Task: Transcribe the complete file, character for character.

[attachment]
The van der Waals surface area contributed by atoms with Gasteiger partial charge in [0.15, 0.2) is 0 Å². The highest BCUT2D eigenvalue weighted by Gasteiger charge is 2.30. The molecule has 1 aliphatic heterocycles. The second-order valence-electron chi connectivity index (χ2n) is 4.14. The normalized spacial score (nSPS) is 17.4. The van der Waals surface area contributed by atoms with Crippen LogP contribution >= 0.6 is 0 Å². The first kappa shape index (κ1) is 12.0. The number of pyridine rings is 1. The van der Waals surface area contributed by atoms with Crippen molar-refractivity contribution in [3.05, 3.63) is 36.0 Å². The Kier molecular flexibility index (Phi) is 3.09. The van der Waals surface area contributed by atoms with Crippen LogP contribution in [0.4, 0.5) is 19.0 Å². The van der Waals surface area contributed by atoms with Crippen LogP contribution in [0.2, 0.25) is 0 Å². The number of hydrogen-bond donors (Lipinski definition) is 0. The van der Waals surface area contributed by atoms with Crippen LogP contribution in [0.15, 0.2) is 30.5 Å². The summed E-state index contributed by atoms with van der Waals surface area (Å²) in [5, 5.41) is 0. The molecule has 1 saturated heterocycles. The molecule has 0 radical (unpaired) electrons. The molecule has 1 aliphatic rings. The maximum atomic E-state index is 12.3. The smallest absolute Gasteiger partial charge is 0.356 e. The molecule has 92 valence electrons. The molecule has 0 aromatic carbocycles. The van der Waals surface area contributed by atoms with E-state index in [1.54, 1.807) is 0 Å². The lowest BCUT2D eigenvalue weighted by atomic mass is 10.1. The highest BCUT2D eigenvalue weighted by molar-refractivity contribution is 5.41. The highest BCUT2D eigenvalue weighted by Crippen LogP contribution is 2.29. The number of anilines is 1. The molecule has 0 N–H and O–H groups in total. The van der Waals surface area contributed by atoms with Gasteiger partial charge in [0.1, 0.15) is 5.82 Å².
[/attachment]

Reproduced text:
The van der Waals surface area contributed by atoms with Gasteiger partial charge in [0.15, 0.2) is 0 Å². The highest BCUT2D eigenvalue weighted by Gasteiger charge is 2.30. The molecule has 1 aliphatic heterocycles. The second-order valence-electron chi connectivity index (χ2n) is 4.14. The normalized spacial score (nSPS) is 17.4. The van der Waals surface area contributed by atoms with Crippen LogP contribution >= 0.6 is 0 Å². The first kappa shape index (κ1) is 12.0. The number of pyridine rings is 1. The van der Waals surface area contributed by atoms with Crippen molar-refractivity contribution in [3.05, 3.63) is 36.0 Å². The Kier molecular flexibility index (Phi) is 3.09. The van der Waals surface area contributed by atoms with Crippen LogP contribution in [0.4, 0.5) is 19.0 Å². The van der Waals surface area contributed by atoms with Crippen LogP contribution in [0.2, 0.25) is 0 Å². The number of hydrogen-bond donors (Lipinski definition) is 0. The van der Waals surface area contributed by atoms with Crippen LogP contribution in [0.15, 0.2) is 30.5 Å². The summed E-state index contributed by atoms with van der Waals surface area (Å²) in [5, 5.41) is 0. The molecule has 1 saturated heterocycles. The molecule has 0 radical (unpaired) electrons. The molecule has 1 aliphatic rings. The maximum atomic E-state index is 12.3. The smallest absolute Gasteiger partial charge is 0.356 e. The molecule has 92 valence electrons. The molecule has 0 aromatic carbocycles. The van der Waals surface area contributed by atoms with E-state index in [1.54, 1.807) is 0 Å². The lowest BCUT2D eigenvalue weighted by atomic mass is 10.1. The highest BCUT2D eigenvalue weighted by molar-refractivity contribution is 5.41. The highest BCUT2D eigenvalue weighted by Crippen LogP contribution is 2.29. The number of anilines is 1. The molecule has 0 N–H and O–H groups in total. The van der Waals surface area contributed by atoms with Gasteiger partial charge in [0.1, 0.15) is 5.82 Å².